As the Caribbean Community (CARICOM) joins the world in observing the beginning of 16 Days of Activism Campaign Against Gender-Based Violence, on November 25, Secretary-General Dr. Carla Barnett is calling for comprehensive and inclusive policy approaches in addressing all forms of violence against girls and women.
In a message to mark the international observance, Dr. Barnett urged the people of the CARICOM to join in solidarity with the United Nations (UN) in playing a part to “Orange the World and End Violence against Women now,” as she underscored the theme of this year’s observance.
The promotion of the colour orange in this year’s observance symbolizes a “brighter future for women and girls,” and calls for a coalescing of minds to ensure that one day, women and girls will live free of violence, the SG said.
Highlighting the pervasiveness of violence against women, Dr. Barnet pointed to data which states that one in three women has experienced physical and or sexual violence at some point in her lifetime, usually from an intimate partner. She also referenced data on Caribbean Region from five CARICOM Member States which indicate incidence rates as high as one in every two women.
“This year’s observance highlights the disproportionate impact the COVID-19 pandemic has had and continues to have on women,” the Secretary-General stated, adding that the pandemic has resulted in the rapid escalation of all forms of violence against women and girls to which the world was unprepared to respond.
COVID-19 also laid bare, she said, inequalities that pose greater risks for violence including food insecurity, unemployment, undue burden of paid and unpaid care work, and increased migration flows…”
Using her statement to highlight the plight facing adolescent girls, she said they faced increasing risk for sexual exploitation with loss of household income and school closures.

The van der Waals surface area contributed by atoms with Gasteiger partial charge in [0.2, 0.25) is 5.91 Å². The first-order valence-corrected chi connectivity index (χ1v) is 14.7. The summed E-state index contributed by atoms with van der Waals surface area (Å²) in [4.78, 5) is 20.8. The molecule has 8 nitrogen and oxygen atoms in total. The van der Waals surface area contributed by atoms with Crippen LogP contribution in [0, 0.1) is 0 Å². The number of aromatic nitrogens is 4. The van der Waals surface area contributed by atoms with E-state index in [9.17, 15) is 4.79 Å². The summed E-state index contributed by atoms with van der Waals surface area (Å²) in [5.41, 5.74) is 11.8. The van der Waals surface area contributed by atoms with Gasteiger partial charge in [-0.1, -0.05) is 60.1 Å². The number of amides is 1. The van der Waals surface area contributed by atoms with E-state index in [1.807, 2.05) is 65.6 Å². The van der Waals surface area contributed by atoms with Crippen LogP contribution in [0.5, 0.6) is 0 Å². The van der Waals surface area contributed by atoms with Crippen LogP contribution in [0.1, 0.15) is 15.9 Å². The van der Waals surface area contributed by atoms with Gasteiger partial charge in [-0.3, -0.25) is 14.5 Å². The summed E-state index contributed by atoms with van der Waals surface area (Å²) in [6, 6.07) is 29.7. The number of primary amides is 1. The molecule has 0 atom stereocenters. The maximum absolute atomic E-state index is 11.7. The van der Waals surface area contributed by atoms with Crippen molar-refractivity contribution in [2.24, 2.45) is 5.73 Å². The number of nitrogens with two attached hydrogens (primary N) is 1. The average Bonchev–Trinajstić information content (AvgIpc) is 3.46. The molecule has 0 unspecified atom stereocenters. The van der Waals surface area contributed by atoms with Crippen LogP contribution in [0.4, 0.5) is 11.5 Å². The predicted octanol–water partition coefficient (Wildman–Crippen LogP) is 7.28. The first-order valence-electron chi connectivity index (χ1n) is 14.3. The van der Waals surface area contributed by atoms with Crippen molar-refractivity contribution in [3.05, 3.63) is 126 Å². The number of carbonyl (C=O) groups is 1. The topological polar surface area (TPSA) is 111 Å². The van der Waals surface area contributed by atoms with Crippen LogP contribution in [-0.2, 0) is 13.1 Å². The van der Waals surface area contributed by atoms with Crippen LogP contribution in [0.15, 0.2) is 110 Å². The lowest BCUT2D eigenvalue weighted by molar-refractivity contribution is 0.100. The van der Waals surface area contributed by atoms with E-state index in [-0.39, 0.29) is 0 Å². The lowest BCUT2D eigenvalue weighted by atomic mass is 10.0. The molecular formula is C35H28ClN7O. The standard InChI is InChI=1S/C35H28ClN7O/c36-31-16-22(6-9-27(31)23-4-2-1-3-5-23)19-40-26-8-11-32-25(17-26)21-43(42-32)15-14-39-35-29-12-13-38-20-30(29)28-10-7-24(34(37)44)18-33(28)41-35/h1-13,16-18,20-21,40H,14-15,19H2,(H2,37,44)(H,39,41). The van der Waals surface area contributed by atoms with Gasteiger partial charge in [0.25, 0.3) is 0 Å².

“The United Nations International Children’s Emergency Fund (UNICEF) maintains that globally 1 in 4 women was a child bride. UN Women reminds us that the economic fallout is expected to push 47 million more women and girls in Latin America and the Caribbean into extreme poverty in 2021, thereby reversing decades of hard-fought progress in our Region,” Dr Barnett said, underlining the severity of the crisis facing women and girls.
Against that backdrop she applauded women’s rights organisations, including civil society groups that have responded to the vulnerabilities facing women and girls, which the COVID-19 pandemic exacerbated.
Those groups, she added, have been at the vanguard in providing early warning throughout the pandemic, and in making efforts to integrate into COVID-19 response plans, services for at-risk women and girls.
Secretary-General Barnett lauded the European Union (EU)-United Nations (UN) Spotlight Initiative for making significant progress in preventing and eliminating violence against women and girls, noting recent successes it achieved in capacity-building interventions targeting positive masculinity in men and boys.